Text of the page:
By Susan Teich
Houston proudly showcases many works of art by Frank Teich (1856-1939), an early Texas sculptor originally from Germany. Teich began painting at age eight and upon graduation from the University of Nuremburg, he served as apprentice to the German sculptor Johannes Schilling; it is speculated that Teich worked on the German national
monument, The Watch on the Rhine.1 His artistic skill combined with business savvy enabled him to succeed in America, settling near Llano, Texas, where he bought a granite quarry that supplied rock for his statues and monuments now seen throughout Texas.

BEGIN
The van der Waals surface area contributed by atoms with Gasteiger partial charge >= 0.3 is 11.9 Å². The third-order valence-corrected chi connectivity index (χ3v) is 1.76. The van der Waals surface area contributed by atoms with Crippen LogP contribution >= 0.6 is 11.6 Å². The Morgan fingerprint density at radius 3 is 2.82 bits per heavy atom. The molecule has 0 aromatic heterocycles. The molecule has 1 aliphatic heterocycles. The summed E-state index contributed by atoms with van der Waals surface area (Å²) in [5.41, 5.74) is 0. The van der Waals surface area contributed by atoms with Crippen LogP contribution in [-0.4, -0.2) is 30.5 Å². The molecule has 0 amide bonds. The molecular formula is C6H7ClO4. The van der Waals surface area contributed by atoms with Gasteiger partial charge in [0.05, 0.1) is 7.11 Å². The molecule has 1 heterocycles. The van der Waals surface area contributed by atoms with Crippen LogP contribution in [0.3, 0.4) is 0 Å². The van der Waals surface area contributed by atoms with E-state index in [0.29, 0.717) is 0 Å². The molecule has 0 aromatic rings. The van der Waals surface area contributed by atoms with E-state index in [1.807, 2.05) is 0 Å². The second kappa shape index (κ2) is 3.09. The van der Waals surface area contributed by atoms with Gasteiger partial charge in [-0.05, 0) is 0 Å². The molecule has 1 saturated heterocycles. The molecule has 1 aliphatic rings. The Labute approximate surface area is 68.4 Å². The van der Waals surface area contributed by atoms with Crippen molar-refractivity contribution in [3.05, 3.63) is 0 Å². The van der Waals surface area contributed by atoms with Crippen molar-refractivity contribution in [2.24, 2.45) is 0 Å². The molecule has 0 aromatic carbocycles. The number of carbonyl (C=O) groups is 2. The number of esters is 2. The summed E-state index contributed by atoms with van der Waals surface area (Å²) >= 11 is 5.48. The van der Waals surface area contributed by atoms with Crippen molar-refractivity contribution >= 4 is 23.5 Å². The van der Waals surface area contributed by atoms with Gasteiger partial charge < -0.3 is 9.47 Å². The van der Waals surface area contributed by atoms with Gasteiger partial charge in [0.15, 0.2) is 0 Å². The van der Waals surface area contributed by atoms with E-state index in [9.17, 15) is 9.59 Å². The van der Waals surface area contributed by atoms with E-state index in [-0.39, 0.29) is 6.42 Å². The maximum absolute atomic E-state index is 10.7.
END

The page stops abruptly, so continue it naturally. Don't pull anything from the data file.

In 1878, Teich emigrated from his hometown of Lobenstein (now Bad Lobenstein), Germany to the United States. He came with no knowledge of English, lived initially with grandparents in Wisconsin, and traveled broadly about the country. In Chicago, where the Cook County Courthouse was under construction, he showed the superintendent his drawings and was hired to supervise a crew of stonecutters. Upon the building’s completion, Frank Teich moved to St. Louis, where he worked until he had saved $600 to go to California. While working in a land office and traveling about the state, he heard about the discovery of gold in South Dakota. Putting together a crew of Chinese workers in San Francisco, Frank took them to the mining district of the Black Hills. From there, he returned to St. Louis, where he worked until 1883, accumulating enough money to travel to Texas, where he remained.